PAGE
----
Georgetown Climate Center Identifies 100 Opportunities to Help U.S. Communities Prepare for Climate Impacts
September 4, 2014 —
The Georgetown Climate Center released 100 recommendations to improve federal programs that could be used to prepare for climate change in a new report issued today. The report will inform the White House State, Local and Tribal Leaders Task Force on Climate Preparedness and Resilience.
The report, Preparing Our Communities for Climate Impacts: Recommendations for Federal Action, draws from a series of workshops with leading federal, state and local officials and builds upon lessons learned post-disaster in New Orleans (following Hurricane Katrina), New York (following Hurricane Sandy) and Vermont (after Hurricane Irene). The report identifies more than 30 federal programs, initiatives and laws that can be used to prepare for extreme events such as storms, floods and heat waves as well as rising seas.
The report recognizes that recent extreme weather events and the mounting economic losses from such events have shown how vulnerable many states and communities are to climate change. Although state and local governments will be the primary actors when it comes to preparing for climate change impacts, the federal government can boost — or impede — preparedness.
The federal government sends billions of dollars to states and communities every year, some of which could be used more effectively to adapt to climate change. Federal laws and regulations also can be important drivers of state and local action. But, in some cases, federal rules have hindered state and local innovation. The recommendations in the report explore how existing federal dollars, programs, regulations and policies can be retooled, repurposed and deployed to promote and remove barriers to adaptation.
“This report reflects the experience of many communities that have faced challenges recovering from and preparing for storms and flooding,” said Vicki Arroyo, executive director of the Georgetown Climate Center. “Many states and communities are well aware of the need to prepare for rising seas, intense flooding, extreme heat, drought and other climate impacts. They need the federal government’s full support to see their actions through. Adopting this report’s recommendations will help communities across the country prepare for climate change.”
Among the report’s recommendations:
- The federal government should fund state and local actions to prepare for
climate change — rather than primarily reacting to extreme weather events that cost taxpayers billions of dollars every year. (Sandy alone cost the federal government $60 billion.) Currently, only a fraction of federal dollars are spent helping communities proactively prepare for escalating climate change impacts. Federal agencies should also ensure that communities recovering from extreme weather events with disaster relief funds are able to build back stronger to withstand future impacts.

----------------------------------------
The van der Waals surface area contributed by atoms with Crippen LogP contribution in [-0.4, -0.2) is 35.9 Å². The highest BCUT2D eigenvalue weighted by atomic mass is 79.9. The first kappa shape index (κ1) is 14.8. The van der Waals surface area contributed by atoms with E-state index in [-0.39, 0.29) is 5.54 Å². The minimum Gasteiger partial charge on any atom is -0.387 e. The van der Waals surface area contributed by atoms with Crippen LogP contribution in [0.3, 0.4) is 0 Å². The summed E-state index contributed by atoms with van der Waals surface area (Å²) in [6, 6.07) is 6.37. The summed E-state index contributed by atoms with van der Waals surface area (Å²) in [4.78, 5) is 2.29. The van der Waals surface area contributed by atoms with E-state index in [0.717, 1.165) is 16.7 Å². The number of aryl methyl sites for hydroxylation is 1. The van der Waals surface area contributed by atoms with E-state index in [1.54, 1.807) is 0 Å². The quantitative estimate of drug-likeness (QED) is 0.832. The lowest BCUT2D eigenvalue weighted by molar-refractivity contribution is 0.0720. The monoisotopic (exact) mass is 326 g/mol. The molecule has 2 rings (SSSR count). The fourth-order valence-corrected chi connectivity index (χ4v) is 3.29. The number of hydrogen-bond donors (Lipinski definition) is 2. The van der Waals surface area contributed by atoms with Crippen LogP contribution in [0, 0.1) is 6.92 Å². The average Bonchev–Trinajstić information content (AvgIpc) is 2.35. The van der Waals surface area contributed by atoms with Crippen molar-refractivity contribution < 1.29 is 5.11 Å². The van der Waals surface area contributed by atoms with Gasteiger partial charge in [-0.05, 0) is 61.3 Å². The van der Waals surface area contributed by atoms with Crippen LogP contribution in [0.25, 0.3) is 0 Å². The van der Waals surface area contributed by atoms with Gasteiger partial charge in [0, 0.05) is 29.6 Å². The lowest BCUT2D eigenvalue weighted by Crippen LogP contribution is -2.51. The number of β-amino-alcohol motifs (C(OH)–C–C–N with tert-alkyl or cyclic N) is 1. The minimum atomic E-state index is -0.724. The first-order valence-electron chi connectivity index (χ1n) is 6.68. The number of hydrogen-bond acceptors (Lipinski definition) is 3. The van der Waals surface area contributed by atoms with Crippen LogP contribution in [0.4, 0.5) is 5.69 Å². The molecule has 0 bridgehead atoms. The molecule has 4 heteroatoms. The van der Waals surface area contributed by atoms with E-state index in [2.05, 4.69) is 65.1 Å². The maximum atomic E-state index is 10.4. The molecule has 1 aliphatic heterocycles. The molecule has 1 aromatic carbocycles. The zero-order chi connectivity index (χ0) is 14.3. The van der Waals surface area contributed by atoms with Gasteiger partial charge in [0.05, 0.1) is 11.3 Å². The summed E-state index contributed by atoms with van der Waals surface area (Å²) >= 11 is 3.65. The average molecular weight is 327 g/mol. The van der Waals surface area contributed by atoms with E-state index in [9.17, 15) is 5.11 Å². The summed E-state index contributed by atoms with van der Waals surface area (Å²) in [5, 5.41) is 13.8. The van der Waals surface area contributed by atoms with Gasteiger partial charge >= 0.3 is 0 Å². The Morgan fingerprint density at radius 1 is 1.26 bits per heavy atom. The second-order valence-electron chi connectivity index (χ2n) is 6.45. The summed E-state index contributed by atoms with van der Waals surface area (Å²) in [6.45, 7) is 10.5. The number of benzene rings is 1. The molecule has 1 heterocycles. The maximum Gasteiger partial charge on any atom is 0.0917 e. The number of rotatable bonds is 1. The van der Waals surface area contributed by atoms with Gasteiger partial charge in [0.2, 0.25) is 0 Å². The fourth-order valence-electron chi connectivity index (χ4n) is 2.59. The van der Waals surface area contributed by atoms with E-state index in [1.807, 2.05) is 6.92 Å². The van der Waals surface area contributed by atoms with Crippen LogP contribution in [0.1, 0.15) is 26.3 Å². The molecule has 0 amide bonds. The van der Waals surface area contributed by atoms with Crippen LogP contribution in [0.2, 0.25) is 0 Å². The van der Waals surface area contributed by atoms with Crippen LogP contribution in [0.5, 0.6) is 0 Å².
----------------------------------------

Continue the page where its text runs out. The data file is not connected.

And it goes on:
- Federal agencies should require that all major federal investments in new infrastructure account for and be built to withstand future impacts from climate change.
- The Federal Emergency Management Agency should incorporate climate change projections on the floodplain maps that govern federal flood insurance rates. These updates are needed to provide communities with accurate, risk-‐based information for making land-‐use decisions and to ensure the long-‐term solvency of the National Flood Insurance Program. (As of March 2014, the program was more than $24 billion in debt.)
- The Army Corps and other federal agencies should align funding streams and support nature-‐based projects that both restore coastal wetlands and provide flood control benefits (like living shorelines). Federal agencies and the White House Office of Management and Budget should also appropriately value the benefits of taking preventative action to respond to climate change and the value of natural ecosystems when calculating the costs and benefits of flood control projects.
The recommendations are based on extensive work in communities affected by sea-‐ level rise, storms, and heat waves. These recommendations were further developed over the course of three workshops convened by the Georgetown Climate Center in late 2013 and early 2014. Participants included senior federal, state and local officials, along with experts from the non-‐governmental and academic communities. The workshops were held in coordination with the White House Council on Environmental Quality (CEQ) and relevant federal agencies. The workshops focused on several different aspects of adapting to climate change: using disaster relief funding, using living shorelines and nature-‐based strategies to prepare for sea-‐level rise and building the resilience of water infrastructure including sewers and wastewater treatment facilities.
To arrange an interview regarding these climate adaptation recommendations or the Climate Center’s related work, please contact Chris Coil at 202-661-6672 or Tom Steinfeldt at 571-235-8462. This report and the related workshops received generous support from the Kresge Foundation.Share This Article